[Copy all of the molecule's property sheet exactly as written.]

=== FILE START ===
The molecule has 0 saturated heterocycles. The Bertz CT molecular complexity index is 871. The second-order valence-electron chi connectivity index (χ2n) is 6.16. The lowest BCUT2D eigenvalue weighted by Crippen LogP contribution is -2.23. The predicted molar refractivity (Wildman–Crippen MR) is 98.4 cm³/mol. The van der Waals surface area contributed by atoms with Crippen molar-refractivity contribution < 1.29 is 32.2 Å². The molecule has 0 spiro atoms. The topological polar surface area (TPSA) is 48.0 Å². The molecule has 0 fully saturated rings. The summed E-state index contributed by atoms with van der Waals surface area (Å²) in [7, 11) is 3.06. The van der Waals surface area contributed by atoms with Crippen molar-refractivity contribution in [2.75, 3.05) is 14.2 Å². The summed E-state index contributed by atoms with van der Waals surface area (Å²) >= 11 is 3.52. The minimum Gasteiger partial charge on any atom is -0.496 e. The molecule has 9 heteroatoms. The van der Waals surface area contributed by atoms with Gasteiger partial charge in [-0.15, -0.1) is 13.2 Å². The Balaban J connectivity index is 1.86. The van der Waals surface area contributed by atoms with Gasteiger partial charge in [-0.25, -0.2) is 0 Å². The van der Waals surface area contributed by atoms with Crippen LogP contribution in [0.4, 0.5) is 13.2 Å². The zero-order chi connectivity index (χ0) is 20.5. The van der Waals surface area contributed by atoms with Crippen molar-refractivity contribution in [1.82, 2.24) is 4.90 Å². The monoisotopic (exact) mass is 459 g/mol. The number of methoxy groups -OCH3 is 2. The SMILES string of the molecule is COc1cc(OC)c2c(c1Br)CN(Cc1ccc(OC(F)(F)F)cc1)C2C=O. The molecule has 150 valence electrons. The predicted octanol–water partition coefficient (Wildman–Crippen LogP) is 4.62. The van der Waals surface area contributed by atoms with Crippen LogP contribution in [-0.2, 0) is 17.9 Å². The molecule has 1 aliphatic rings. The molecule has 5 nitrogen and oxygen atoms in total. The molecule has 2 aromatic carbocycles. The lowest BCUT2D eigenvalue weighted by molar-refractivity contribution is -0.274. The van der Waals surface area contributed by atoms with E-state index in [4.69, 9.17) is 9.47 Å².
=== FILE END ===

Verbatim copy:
The molecule has 0 saturated heterocycles. The Bertz CT molecular complexity index is 871. The second-order valence-electron chi connectivity index (χ2n) is 6.16. The lowest BCUT2D eigenvalue weighted by Crippen LogP contribution is -2.23. The predicted molar refractivity (Wildman–Crippen MR) is 98.4 cm³/mol. The van der Waals surface area contributed by atoms with Crippen molar-refractivity contribution < 1.29 is 32.2 Å². The molecule has 0 spiro atoms. The topological polar surface area (TPSA) is 48.0 Å². The molecule has 0 fully saturated rings. The summed E-state index contributed by atoms with van der Waals surface area (Å²) in [7, 11) is 3.06. The van der Waals surface area contributed by atoms with Crippen molar-refractivity contribution in [2.75, 3.05) is 14.2 Å². The summed E-state index contributed by atoms with van der Waals surface area (Å²) >= 11 is 3.52. The minimum Gasteiger partial charge on any atom is -0.496 e. The molecule has 9 heteroatoms. The van der Waals surface area contributed by atoms with Gasteiger partial charge in [-0.15, -0.1) is 13.2 Å². The Balaban J connectivity index is 1.86. The van der Waals surface area contributed by atoms with Gasteiger partial charge in [-0.25, -0.2) is 0 Å². The van der Waals surface area contributed by atoms with Crippen LogP contribution in [0.4, 0.5) is 13.2 Å². The zero-order chi connectivity index (χ0) is 20.5. The van der Waals surface area contributed by atoms with Crippen molar-refractivity contribution in [1.82, 2.24) is 4.90 Å². The monoisotopic (exact) mass is 459 g/mol. The number of methoxy groups -OCH3 is 2. The SMILES string of the molecule is COc1cc(OC)c2c(c1Br)CN(Cc1ccc(OC(F)(F)F)cc1)C2C=O. The molecule has 150 valence electrons. The predicted octanol–water partition coefficient (Wildman–Crippen LogP) is 4.62. The van der Waals surface area contributed by atoms with Crippen LogP contribution in [-0.2, 0) is 17.9 Å². The molecule has 1 aliphatic rings. The molecule has 5 nitrogen and oxygen atoms in total. The molecule has 2 aromatic carbocycles. The lowest BCUT2D eigenvalue weighted by molar-refractivity contribution is -0.274. The van der Waals surface area contributed by atoms with E-state index in [4.69, 9.17) is 9.47 Å².